TIMES TaIlored ManagEment of Sleep: The clinical, social and cost effectiveness of a decision support tool to optimise community-based tailored management of sleep for people living with dementia or mild cognitive impairment and sleep disturbance

In the UK, there are 850,000 with dementia and 2.4 million people with mild cognitive impairment. Sleep problems are common in this population. Sleep disturbance affects daily living and can be difficult for carers to cope with. Many different things can upset sleep in people living with dementia / mild cognitive impairment. Medicines help some people, but sleep medicines used long-term can be harmful or stop working. Sleep management is a challenging issue to study because the problem is complex and help also needs to be tailored to the individual.

The TIMES project aims to develop and test a tool (TIMES) to help primary-care clinicians working with patients and their carers to improve sleep management. Community-based clinicians will be able to optimise the tailored care of their patients and sleep disorders, and their carers. The study will use co-design methods to ensure that carers are involved, and their voice and needs are considered. The intervention will be tested using a cluster RCT with internal pilot Evaluate costs and benefits from an NHS & Personal Social Services (PSS) perspective Methods.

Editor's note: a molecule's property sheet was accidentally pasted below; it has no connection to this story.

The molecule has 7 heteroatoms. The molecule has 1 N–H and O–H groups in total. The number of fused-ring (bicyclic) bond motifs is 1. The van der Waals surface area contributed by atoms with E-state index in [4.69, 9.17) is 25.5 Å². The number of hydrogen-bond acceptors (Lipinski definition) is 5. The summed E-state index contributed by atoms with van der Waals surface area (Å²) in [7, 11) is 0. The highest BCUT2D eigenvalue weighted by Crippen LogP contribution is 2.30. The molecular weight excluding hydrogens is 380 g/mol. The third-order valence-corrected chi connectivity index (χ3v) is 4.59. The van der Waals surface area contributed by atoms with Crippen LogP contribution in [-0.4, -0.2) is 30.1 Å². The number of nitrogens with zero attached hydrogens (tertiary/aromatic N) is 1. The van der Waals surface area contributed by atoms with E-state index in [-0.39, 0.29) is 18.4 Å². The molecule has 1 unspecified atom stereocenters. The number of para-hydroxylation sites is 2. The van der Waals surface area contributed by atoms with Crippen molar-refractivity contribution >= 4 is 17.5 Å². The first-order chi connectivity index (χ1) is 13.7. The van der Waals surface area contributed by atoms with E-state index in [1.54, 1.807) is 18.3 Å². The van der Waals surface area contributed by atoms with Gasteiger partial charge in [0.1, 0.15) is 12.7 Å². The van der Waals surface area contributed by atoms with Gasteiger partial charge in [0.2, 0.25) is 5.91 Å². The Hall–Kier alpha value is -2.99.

Please contact Chris Fox for more information:
Email: chris.fox@uea.ac.uk 



Adapting and testing an intervention for carers of people with dementia – CAREcoach

Dementia affects about 850,000 people in the UK who are supported by around 700,000 family carers. Promising results have emerged from studies examining the potential of supportive e-health interventions developed in the Netherlands which have shown a reduction in Caregiver stress among people caring for relatives with dementia. Looking at the broader research evidence there has been a lack of methodological quality in previous research and there is a need for randomised controlled studies to provide robust evidence.

The CARECOACH programme has been developed to address these issues and will provide much needed evidence on the impact of a promising intervention which develops blended care (e-health and coaching) for carers of people with dementia. Preliminary work will establish how the intervention should be adapted for UK settings, the best implementation strategy and whether implementation is feasible in the UK leading towards the completion of a full clinical trial. Longer follow up will determine if carer well-being improves and is sustained. This is critical to all carer interventions in dementia and has yet to be achieved for programmes using on- line interventions.

Please contact Fiona Scheibl for more information:
Email: fiona.scheibl@uea.ac.uk